[8] Delbert R. Hillers, Micah: A Commentary on the Book of the Prophet Micah, Paul D. Hanson and Loren Fisher, eds. (Philadelphia: Fortress Press, 1984), page 65.

[9] Mitchell Dahood, “Hebrew-Ugaritic Lexicography IV,” Biblica 47 (1966), page 416. See also Preuss, ac'y", page 227, who also references Dahood’s work and view of motsa’, citing also the texts of Psalm 65:9 and Song of Solomon 8:10 (as well as Job 38:7) for comparison in his note 8. Clines, ed., The Dictionary of Classical Hebrew, Vol. V, page 185, even lists “star, sparkler,” as a separate entry for motsa’, also citing Psalm 65:9 and Song of Solomon 8:10 as examples of this usage.

[10] Preuss, ac'y",page 227, gives 2 Chronicles 32:21 as the “only” instance where a form of the verb yatsa’ (but not motsa’ or motsa’ah) is used as a noun with the meaning of, “descendant,” though here the reference is to the relationship between “Sennacherib king of Assyria” and his “children” or “relatives” who were present upon his return from defeat, namely, the “children”/“relatives” who then killed Sennacherib even though they had “come out from his inward parts.” The idea of ‘descendency’ here, if any, is for the direct “going out” from Sennacherib’s “inward parts,” not necessarily because of having descended from a long family line or of having ‘gone out from’ persons other than Sennacherib. Hillers, Micah, page 66, wrongly links the idea of “rising” with motsa’ot in Micah 5:1(2), claiming:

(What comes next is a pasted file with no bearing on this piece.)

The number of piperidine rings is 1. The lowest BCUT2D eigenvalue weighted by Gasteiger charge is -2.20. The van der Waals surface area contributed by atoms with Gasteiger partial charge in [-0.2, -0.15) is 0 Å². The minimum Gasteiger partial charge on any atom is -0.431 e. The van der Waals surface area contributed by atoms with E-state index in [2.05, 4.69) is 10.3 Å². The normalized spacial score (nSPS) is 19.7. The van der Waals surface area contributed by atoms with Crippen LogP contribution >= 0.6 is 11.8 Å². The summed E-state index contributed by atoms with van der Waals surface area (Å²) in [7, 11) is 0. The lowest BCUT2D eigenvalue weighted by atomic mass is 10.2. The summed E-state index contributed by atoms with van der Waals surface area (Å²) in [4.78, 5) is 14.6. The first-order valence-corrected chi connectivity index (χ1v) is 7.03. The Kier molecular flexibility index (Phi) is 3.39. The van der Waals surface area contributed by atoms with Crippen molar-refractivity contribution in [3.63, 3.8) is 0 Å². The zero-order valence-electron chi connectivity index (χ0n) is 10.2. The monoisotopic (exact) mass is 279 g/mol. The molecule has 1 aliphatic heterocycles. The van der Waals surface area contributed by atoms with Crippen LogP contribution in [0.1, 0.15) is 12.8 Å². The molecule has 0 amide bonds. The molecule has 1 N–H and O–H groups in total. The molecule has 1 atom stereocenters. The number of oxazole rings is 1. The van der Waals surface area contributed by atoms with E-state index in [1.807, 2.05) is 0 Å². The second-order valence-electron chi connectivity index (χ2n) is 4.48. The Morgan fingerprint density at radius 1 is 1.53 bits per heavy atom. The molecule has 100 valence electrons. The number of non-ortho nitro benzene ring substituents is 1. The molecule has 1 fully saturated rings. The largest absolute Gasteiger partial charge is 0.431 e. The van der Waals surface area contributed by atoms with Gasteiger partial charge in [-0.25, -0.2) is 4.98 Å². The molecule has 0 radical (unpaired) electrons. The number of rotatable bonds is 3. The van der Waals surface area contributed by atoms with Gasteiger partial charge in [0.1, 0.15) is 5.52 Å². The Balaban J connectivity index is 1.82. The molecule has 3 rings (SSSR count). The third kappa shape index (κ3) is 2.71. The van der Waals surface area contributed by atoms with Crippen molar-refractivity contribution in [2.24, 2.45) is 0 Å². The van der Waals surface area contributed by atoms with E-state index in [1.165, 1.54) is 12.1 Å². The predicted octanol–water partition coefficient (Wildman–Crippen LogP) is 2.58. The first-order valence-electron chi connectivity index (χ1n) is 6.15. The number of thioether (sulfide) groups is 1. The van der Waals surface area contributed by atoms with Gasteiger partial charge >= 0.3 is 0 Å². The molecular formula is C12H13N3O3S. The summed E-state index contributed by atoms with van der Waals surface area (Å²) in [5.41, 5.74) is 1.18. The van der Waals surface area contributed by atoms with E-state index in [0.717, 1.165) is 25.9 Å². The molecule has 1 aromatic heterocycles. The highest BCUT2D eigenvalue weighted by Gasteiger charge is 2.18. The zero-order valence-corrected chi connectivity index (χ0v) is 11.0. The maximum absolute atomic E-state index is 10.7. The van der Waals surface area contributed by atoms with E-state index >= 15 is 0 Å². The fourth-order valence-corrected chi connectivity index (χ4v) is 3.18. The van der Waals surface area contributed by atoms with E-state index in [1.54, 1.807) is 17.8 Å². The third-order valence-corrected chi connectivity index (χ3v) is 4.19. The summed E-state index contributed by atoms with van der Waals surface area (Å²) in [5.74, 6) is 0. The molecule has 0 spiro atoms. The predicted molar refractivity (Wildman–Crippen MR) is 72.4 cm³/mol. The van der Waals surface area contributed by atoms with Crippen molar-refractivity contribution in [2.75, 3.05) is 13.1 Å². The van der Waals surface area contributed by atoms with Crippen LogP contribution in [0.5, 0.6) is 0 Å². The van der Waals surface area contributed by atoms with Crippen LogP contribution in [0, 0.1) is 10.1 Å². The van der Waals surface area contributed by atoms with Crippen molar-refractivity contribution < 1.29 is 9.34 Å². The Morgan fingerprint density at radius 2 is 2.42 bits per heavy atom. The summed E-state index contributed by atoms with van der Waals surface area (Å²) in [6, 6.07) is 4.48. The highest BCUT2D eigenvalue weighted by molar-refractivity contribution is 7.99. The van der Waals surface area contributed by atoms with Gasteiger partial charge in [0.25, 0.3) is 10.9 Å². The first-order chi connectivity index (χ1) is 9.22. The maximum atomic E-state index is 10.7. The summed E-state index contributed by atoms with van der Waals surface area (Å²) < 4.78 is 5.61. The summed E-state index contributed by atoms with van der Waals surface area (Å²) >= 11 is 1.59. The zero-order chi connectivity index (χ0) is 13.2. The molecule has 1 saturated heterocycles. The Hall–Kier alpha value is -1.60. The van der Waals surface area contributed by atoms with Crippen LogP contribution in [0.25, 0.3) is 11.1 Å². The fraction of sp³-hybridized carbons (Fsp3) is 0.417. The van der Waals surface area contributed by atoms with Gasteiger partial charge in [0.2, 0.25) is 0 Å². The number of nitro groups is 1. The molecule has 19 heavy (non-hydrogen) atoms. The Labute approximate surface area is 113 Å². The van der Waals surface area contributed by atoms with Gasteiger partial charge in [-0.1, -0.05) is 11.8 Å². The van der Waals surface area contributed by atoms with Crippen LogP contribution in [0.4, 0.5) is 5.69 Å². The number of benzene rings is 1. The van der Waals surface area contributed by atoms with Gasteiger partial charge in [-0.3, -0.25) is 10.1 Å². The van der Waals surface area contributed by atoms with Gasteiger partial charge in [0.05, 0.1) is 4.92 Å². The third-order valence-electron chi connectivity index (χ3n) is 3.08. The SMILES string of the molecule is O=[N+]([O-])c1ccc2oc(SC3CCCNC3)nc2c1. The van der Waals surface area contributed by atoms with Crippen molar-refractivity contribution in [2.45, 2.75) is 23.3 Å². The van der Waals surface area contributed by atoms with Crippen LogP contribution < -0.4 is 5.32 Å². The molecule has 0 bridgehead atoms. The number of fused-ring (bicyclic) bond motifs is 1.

The ancient “rising,” or origin, of the king is his descent from a ruling house that began nearly three centuries before Micah’s time, with David. Or if we are to think of David himself redivivus, the emphasis is on David as a figure from remote antiquity.